4566 Buffer Castings
With its imminent out-shopping it was felt 4566 would look even better sporting a set of Dean style buffers. Only one pair was available so another pair would be required. To have a pattern made elsewhere would have absorbed far too many beer tokens so the pattern shop at Bridgnorth Loco Works were persuaded to make a pattern set from scratch from one of the existing buffer shanks.
1: The half of the split pattern to form the drag is placed on a board and surrounded with a moulding flask.
3: This 'half mould' is then inverted, the board removed and the upper half of the split pattern is located accurately on its lower partner.
5: Provision will be made for the 'runner' and 'riser'. The runner is to allow the molten steel to enter the mould. The riser is allow the air to escape. In this case exothermic sleeves are being used to keep the puddle of steel in the runner and riser hot longer and thus ensure a complete fill as the molten steel cools and thus contracts.
8: The two parts of the mould are separated and the pattern is withdrawn by screwing a tool into the lifting plate. The moulder is seen applying the threaded tool to the lifting plate between the two dowels. The dowels ensure the two halves of the pattern align accurately.
9: Final preparation of the mould is made before the core is accurately located within the mould supported on its core prints.
11: Again using sand mixed with binder the core is prepared. In this case the core is formed from two halves glued together. The join line of the two halves can be seen in this photograph.
13: The two halves of the mould are brought together. A dowel and corresponding hole at each end of the two parts of the flask ensure the cope and drag align.
15: Pouring from the furnace to a crucible that will be taken to the mould by means of an overhead crane.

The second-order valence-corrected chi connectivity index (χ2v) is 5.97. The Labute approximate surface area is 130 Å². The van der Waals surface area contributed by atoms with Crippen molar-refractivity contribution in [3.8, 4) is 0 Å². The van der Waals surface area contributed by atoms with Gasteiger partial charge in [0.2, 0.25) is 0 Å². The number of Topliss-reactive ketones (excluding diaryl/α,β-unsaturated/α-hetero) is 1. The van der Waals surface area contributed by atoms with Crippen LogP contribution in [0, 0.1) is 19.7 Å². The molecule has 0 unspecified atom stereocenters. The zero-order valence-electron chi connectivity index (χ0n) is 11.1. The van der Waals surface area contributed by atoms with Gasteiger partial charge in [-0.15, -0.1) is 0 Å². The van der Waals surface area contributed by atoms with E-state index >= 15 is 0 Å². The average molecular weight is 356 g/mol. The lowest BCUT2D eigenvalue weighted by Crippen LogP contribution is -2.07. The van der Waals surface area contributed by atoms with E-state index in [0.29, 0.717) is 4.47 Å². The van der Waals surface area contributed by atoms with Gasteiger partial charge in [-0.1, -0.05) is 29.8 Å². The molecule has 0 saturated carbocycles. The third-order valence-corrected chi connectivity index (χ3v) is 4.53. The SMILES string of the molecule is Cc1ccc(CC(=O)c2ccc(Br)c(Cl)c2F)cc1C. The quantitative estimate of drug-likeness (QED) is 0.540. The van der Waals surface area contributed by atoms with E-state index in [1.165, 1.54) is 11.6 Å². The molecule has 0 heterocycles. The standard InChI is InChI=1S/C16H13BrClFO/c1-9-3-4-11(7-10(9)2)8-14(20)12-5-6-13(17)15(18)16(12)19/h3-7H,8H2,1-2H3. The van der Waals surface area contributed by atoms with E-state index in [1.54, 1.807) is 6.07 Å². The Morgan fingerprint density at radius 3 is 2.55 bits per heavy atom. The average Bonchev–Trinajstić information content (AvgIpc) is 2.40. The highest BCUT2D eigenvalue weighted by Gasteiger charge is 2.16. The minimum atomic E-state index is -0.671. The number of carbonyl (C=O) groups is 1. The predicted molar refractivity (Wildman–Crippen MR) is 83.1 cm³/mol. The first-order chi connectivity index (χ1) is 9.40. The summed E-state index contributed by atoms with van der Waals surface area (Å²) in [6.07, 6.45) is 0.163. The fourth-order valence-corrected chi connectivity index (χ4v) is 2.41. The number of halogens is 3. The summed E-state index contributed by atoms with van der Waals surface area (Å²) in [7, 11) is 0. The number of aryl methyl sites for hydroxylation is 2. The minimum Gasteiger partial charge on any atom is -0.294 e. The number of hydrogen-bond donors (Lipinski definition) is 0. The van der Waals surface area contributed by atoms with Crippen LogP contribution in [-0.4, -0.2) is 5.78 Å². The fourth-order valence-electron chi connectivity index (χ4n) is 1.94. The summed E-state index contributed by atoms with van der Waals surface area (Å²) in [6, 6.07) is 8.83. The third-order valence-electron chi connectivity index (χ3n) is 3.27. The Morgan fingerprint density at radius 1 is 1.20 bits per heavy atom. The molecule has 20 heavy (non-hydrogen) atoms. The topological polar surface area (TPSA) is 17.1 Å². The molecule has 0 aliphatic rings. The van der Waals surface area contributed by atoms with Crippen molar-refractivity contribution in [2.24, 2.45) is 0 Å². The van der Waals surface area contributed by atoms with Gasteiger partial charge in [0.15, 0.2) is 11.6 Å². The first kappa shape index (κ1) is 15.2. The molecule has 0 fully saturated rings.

17: The filled moulds are now left to cool. With a casting this size the mould will be opened tomorrow.
The following sequence shows the moulds and cores being prepared and (to the best of our knowledge) the first Dean buffers cast this century. The patterns and cores have been made by Gordon Woodruff. Bill Sharman took this series of photos showing the casting process at a Sheffield foundry, 7th November 2005 with captions from Brian Oldford.
2: This is then filled with sand mixed with a binder. Care is taken to ensure no voids are included.
4: A parting agent (traditionally French chalk) will often be dusted over the area where the sand in the drag will contact the sand to be poured into the cope.
6&7: Sand mixed with a binder is now poured into the flask that forms the cope. The wooden frame on top of the upper flask is there to increase the depth of sand on the top half of the mould and thus increase the volume of metal contained within the puddle. Having a good head of molten metal assists in ensuring a complete fill.
10: A completed core half about to be removed from the core-box.
12: The core can be seen in place awaiting closure of the mould.
14: Steel of the correct mix is prepared in an electric furnace.
16: The pour from crucible to mould. Note full safety equipment worn by the foundry man. Molten steel is to be treated with great respect!
18: One very nice pair of taper-shank buffers ready for machining before being fitted to 4566. Coincidentally the pattern makers number the patterns uniquely by using their initials
followed by a sequential number. Gordon
Woodruff made these patterns, hence the GW21 appearing on
the moulding equipment.